The loneliest camp on Earth
By NED ROZELL
August 06, 2015
In some ways, St. Matthew, more than 200 miles from the nearest Alaska settlement (the village of Mekoryuk) is a great place to live: lush with plantlife (some of it edible); miles of coastline offering access to seabirds, their eggs, walrus, seals and fish; ample fresh water in lakes and streams.
In August 2012, Dennis Griffin examines "the Pottery House" on St. Matthew Island, the land farthest from a village in Alaska.
Dennis Griffin has visited St. Matthew twice. The archaeologist with Oregon's State Historic Preservation Office was last there in 2012 with a party of biologists hosted by the crew of the Tiglax, the 120-foot ship of the Alaska Maritime National Wildlife Refuge. While there, he dug a pit to examine one of the few weathered signs of human occupation of St. Matthew.
Called "the Pottery House," the site that dates to the 1600s is on a green hillside with a view of neighboring Hall Island, three-and-one-half miles away. Today, someone's former home is a slumped square of moss the size of a mattress. Just a few steps away is the lichen-encrusted jawbone of a whale long ago dragged up from the beach, 100 feet below.
Griffin wrote a paper published recently summing up what he learned by excavating a square of soil and vegetation at the Pottery House during three wet, cool days.
The builders of this house first dug a floor surface into the damp ground. Following a plan perfected by Eskimo and Inuit people of Alaska's west coast, the Pottery House people then made a frame of driftwood found on the beach. Chunks of tundra sod covered the structure, absorbing rain and blocking the wind.
From the main living space extended an entrance tunnel that would have helped preserve the heat from a driftwood fire and warmth escaping from bodies.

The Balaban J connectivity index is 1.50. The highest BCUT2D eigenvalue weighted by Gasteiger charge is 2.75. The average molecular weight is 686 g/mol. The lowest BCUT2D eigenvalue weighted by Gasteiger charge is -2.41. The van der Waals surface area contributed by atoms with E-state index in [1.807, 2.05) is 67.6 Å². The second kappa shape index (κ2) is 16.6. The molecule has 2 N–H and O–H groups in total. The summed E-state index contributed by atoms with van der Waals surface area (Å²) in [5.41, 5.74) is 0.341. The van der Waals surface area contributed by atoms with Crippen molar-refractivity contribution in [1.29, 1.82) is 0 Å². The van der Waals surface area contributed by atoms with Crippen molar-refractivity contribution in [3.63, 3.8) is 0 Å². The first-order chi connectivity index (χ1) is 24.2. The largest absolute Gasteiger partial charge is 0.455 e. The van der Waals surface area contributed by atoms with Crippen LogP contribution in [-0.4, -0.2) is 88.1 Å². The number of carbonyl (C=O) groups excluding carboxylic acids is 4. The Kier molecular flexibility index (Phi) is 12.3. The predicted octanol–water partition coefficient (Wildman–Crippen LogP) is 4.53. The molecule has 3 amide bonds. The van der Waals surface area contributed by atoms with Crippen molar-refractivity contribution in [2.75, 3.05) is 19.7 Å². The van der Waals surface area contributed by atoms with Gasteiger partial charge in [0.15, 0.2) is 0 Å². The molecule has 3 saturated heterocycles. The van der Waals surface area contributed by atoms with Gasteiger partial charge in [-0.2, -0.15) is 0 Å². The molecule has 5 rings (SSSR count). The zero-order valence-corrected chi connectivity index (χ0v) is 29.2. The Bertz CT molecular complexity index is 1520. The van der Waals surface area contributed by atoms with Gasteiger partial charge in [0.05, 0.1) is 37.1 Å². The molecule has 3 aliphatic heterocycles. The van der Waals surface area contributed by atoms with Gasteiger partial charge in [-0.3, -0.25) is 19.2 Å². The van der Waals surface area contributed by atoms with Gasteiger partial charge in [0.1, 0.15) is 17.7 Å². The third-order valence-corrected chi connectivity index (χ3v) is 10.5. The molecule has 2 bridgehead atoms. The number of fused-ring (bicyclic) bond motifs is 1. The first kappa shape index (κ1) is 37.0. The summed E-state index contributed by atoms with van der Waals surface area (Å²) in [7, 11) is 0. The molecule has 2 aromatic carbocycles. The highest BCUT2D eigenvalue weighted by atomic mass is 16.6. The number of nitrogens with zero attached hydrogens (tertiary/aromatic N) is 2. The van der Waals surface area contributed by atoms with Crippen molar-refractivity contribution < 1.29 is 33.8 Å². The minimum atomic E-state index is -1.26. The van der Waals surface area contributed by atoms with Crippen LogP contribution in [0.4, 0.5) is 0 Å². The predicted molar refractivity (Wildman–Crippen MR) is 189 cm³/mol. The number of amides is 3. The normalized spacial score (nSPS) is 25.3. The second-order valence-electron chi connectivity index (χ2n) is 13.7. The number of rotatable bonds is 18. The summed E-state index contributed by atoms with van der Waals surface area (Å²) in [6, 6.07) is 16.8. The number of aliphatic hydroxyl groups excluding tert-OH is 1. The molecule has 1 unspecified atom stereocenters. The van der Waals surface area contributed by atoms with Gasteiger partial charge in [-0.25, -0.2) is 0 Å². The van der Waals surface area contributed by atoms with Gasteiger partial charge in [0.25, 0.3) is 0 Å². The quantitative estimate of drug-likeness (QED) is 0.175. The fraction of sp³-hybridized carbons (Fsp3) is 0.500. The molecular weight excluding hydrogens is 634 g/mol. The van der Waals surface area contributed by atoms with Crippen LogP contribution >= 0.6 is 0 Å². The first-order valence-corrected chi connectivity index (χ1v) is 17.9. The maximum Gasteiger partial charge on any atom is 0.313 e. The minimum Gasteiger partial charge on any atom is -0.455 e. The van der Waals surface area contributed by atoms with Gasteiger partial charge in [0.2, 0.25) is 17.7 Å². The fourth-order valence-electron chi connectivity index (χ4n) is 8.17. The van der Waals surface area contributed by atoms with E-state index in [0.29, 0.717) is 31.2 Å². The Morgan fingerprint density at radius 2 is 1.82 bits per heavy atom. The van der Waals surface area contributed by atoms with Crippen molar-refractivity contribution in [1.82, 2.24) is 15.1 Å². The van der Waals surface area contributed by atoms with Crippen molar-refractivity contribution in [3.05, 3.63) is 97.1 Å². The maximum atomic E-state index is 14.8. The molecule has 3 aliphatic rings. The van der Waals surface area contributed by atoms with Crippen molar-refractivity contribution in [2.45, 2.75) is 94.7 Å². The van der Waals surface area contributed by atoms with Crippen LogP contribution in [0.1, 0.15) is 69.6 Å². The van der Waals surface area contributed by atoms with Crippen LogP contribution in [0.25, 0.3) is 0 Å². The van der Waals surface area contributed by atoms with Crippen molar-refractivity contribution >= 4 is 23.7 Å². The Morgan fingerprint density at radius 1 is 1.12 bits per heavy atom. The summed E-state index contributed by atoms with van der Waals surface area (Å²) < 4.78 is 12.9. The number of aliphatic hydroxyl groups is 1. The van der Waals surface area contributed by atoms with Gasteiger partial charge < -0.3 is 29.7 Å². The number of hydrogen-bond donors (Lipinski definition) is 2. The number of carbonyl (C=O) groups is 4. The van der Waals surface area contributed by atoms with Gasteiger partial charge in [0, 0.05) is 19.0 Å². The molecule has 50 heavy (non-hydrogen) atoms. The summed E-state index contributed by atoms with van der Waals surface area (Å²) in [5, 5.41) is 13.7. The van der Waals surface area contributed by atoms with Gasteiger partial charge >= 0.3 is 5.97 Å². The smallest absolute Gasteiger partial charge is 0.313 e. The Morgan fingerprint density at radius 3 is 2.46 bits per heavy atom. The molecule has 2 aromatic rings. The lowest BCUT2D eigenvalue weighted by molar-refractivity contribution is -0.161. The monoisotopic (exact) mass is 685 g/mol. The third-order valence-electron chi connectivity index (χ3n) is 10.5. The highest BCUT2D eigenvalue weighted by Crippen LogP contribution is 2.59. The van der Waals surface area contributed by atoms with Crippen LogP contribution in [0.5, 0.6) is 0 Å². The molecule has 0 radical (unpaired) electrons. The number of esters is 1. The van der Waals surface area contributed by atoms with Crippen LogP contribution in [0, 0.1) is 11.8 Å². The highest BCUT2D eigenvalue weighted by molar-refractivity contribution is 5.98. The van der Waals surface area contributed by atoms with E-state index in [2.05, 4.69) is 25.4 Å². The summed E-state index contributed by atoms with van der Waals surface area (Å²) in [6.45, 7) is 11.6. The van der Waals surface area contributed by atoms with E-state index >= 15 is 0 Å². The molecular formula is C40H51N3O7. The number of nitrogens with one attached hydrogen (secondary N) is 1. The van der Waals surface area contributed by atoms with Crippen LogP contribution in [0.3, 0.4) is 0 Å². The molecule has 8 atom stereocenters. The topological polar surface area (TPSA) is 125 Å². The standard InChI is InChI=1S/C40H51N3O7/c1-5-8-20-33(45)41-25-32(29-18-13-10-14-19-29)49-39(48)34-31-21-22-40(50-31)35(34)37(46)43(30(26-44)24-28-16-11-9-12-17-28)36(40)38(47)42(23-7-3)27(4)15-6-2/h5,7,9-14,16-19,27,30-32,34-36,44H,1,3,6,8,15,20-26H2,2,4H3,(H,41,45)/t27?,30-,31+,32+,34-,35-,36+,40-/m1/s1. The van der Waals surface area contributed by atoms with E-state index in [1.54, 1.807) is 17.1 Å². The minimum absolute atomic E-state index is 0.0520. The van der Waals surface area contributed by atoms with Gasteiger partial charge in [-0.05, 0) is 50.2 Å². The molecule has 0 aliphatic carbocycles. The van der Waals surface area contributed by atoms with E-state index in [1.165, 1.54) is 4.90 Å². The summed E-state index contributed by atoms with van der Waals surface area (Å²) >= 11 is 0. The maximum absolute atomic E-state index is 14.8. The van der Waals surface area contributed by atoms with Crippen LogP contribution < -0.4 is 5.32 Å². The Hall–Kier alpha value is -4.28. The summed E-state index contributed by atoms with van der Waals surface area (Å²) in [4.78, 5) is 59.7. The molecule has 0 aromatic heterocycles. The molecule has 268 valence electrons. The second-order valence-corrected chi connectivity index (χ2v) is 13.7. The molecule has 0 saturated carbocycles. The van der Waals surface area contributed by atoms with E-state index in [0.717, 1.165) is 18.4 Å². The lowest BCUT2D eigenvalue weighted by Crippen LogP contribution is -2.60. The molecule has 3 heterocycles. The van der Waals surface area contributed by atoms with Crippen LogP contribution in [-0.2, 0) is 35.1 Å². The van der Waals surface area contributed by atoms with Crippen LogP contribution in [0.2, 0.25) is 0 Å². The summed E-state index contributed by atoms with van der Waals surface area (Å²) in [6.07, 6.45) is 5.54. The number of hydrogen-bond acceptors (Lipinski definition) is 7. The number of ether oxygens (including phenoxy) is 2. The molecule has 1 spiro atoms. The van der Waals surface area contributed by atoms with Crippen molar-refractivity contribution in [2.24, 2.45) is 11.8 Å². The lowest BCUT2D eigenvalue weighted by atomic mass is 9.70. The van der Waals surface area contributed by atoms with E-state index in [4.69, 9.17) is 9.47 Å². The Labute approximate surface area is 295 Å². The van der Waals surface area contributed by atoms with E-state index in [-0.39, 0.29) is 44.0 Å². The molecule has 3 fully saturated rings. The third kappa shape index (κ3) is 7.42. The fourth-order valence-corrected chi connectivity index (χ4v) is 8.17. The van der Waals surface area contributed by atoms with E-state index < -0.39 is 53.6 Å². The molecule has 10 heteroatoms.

If you walked up to such a structure today, you would see a green mound rising like a dome tent on a windy hillside.
Griffin found many fragments of flat-bottomed, straight walled ceramic vessels. So much pottery makes Griffin think the occupants were firing their own ceramics from clay on the island.
Griffin found charcoal, but he did not find signs of a hearth where people made repeated fires. He thinks this is a clue that people were not at the camp long. He also found no trash heaps outside the house, another sign of long-term residence.
In the Pottery House were 16 stone tools, a flat rock possibly used as an anvil and bones from many creatures, including seabird, whale, walrus, arctic fox and polar bear. The latter lived on the island even in summer until the late 1800s.
After sending out items for analysis at universities across the country, Griffin thinks he can envision the residents of the Pottery House.
Despite the seasonal richness of the island, Griffin thinks the men who landed there did not intend to settle St. Matthew. He imagines two desperate walrus or seal hunters who chased their prey too far from the mainland or St. Lawrence Island. A storm blew their two-seater kayak farther from home until land was no longer visible.
One day, St. Matthew appeared on the horizon and the hunters paddled hard for it. Knowing they were a long way from home and feeling the cold winds of winter, they dug into the island. When their chance to escape came after a long winter, the hunters might have boated away from the island. Or, as Griffin concluded, bits of their DNA might remain:
"The eventual abandonment of the site is likely due to the return of the hunters to their homeland once the ice pack allowed them to depart," Griffin wrote in his recent paper for Arctic Anthropology. "It is also possible that the site residents never managed to leave St. Matthew, instead being killed by the large polar bear population on the island."
Since the late 1970s, the University of Alaska Fairbanks’ Geophysical Institute has provided this column free in cooperation with the UAF research community.